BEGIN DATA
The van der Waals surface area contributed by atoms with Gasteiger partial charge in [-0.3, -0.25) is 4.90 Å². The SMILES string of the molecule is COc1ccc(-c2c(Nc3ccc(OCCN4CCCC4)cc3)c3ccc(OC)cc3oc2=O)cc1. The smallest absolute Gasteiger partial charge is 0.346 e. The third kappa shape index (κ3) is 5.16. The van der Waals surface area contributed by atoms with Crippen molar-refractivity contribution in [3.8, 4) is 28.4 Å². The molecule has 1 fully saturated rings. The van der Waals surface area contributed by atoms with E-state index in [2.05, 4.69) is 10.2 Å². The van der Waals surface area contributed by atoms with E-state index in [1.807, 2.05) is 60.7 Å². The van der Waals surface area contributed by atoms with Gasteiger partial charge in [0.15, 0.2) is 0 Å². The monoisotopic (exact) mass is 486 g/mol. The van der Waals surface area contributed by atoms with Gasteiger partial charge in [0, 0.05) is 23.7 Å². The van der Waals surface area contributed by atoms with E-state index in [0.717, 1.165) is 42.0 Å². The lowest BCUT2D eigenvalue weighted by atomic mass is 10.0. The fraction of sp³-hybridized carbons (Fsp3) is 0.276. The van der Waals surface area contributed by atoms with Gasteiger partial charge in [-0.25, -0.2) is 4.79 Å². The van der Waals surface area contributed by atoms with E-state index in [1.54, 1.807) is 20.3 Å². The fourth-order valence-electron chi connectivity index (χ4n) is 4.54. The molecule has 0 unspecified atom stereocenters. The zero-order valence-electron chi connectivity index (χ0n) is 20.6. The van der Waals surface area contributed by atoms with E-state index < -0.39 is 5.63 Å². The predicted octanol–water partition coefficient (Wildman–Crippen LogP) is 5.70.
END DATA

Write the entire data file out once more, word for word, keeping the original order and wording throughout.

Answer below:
The van der Waals surface area contributed by atoms with Gasteiger partial charge in [-0.3, -0.25) is 4.90 Å². The SMILES string of the molecule is COc1ccc(-c2c(Nc3ccc(OCCN4CCCC4)cc3)c3ccc(OC)cc3oc2=O)cc1. The smallest absolute Gasteiger partial charge is 0.346 e. The third kappa shape index (κ3) is 5.16. The van der Waals surface area contributed by atoms with Crippen molar-refractivity contribution in [3.8, 4) is 28.4 Å². The molecule has 1 fully saturated rings. The van der Waals surface area contributed by atoms with E-state index in [2.05, 4.69) is 10.2 Å². The van der Waals surface area contributed by atoms with E-state index in [1.807, 2.05) is 60.7 Å². The van der Waals surface area contributed by atoms with Gasteiger partial charge in [0.15, 0.2) is 0 Å². The monoisotopic (exact) mass is 486 g/mol. The van der Waals surface area contributed by atoms with Gasteiger partial charge in [0, 0.05) is 23.7 Å². The van der Waals surface area contributed by atoms with E-state index in [0.717, 1.165) is 42.0 Å². The lowest BCUT2D eigenvalue weighted by atomic mass is 10.0. The fraction of sp³-hybridized carbons (Fsp3) is 0.276. The van der Waals surface area contributed by atoms with Gasteiger partial charge in [-0.25, -0.2) is 4.79 Å². The van der Waals surface area contributed by atoms with E-state index in [1.54, 1.807) is 20.3 Å². The fourth-order valence-electron chi connectivity index (χ4n) is 4.54. The molecule has 0 unspecified atom stereocenters. The zero-order valence-electron chi connectivity index (χ0n) is 20.6. The van der Waals surface area contributed by atoms with E-state index < -0.39 is 5.63 Å². The predicted octanol–water partition coefficient (Wildman–Crippen LogP) is 5.70.